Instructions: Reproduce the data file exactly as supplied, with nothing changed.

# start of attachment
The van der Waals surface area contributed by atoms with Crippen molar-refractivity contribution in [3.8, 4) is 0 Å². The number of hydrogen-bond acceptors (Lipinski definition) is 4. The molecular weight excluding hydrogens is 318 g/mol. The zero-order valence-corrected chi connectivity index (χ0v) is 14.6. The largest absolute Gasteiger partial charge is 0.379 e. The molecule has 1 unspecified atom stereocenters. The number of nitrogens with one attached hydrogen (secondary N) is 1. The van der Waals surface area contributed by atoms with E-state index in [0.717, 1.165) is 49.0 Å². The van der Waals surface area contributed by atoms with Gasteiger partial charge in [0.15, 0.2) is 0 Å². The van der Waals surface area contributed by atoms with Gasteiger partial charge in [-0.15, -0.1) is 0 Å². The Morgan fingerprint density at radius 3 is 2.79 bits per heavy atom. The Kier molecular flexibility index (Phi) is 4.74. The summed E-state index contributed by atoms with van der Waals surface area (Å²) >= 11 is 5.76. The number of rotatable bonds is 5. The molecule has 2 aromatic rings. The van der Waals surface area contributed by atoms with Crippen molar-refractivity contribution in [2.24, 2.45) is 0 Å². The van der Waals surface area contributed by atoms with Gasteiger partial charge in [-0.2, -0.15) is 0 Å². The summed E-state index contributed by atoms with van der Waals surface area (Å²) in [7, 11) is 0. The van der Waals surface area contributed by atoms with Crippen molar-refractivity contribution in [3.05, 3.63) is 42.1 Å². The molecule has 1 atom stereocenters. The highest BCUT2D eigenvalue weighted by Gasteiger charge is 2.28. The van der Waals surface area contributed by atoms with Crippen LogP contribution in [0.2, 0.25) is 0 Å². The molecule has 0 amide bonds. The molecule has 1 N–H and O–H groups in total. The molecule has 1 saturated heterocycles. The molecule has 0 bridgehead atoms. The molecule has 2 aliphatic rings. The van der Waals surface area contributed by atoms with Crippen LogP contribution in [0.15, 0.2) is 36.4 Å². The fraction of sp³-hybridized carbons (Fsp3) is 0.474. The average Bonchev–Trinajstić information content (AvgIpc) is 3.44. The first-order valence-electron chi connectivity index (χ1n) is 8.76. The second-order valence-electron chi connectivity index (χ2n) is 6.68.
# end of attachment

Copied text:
The van der Waals surface area contributed by atoms with Crippen molar-refractivity contribution in [3.8, 4) is 0 Å². The number of hydrogen-bond acceptors (Lipinski definition) is 4. The molecular weight excluding hydrogens is 318 g/mol. The zero-order valence-corrected chi connectivity index (χ0v) is 14.6. The largest absolute Gasteiger partial charge is 0.379 e. The molecule has 1 unspecified atom stereocenters. The number of nitrogens with one attached hydrogen (secondary N) is 1. The van der Waals surface area contributed by atoms with E-state index in [0.717, 1.165) is 49.0 Å². The van der Waals surface area contributed by atoms with Gasteiger partial charge in [0.15, 0.2) is 0 Å². The van der Waals surface area contributed by atoms with Gasteiger partial charge in [-0.15, -0.1) is 0 Å². The Morgan fingerprint density at radius 3 is 2.79 bits per heavy atom. The Kier molecular flexibility index (Phi) is 4.74. The summed E-state index contributed by atoms with van der Waals surface area (Å²) >= 11 is 5.76. The number of rotatable bonds is 5. The molecule has 2 aromatic rings. The van der Waals surface area contributed by atoms with Crippen molar-refractivity contribution in [2.24, 2.45) is 0 Å². The van der Waals surface area contributed by atoms with Gasteiger partial charge in [-0.2, -0.15) is 0 Å². The summed E-state index contributed by atoms with van der Waals surface area (Å²) in [7, 11) is 0. The van der Waals surface area contributed by atoms with Crippen molar-refractivity contribution in [3.05, 3.63) is 42.1 Å². The molecule has 1 atom stereocenters. The highest BCUT2D eigenvalue weighted by Gasteiger charge is 2.28. The van der Waals surface area contributed by atoms with Crippen LogP contribution in [0.2, 0.25) is 0 Å². The molecule has 0 amide bonds. The molecule has 1 N–H and O–H groups in total. The molecule has 1 saturated heterocycles. The molecule has 0 bridgehead atoms. The molecule has 2 aliphatic rings. The van der Waals surface area contributed by atoms with Crippen LogP contribution in [0.15, 0.2) is 36.4 Å². The fraction of sp³-hybridized carbons (Fsp3) is 0.474. The average Bonchev–Trinajstić information content (AvgIpc) is 3.44. The first-order valence-electron chi connectivity index (χ1n) is 8.76. The second-order valence-electron chi connectivity index (χ2n) is 6.68.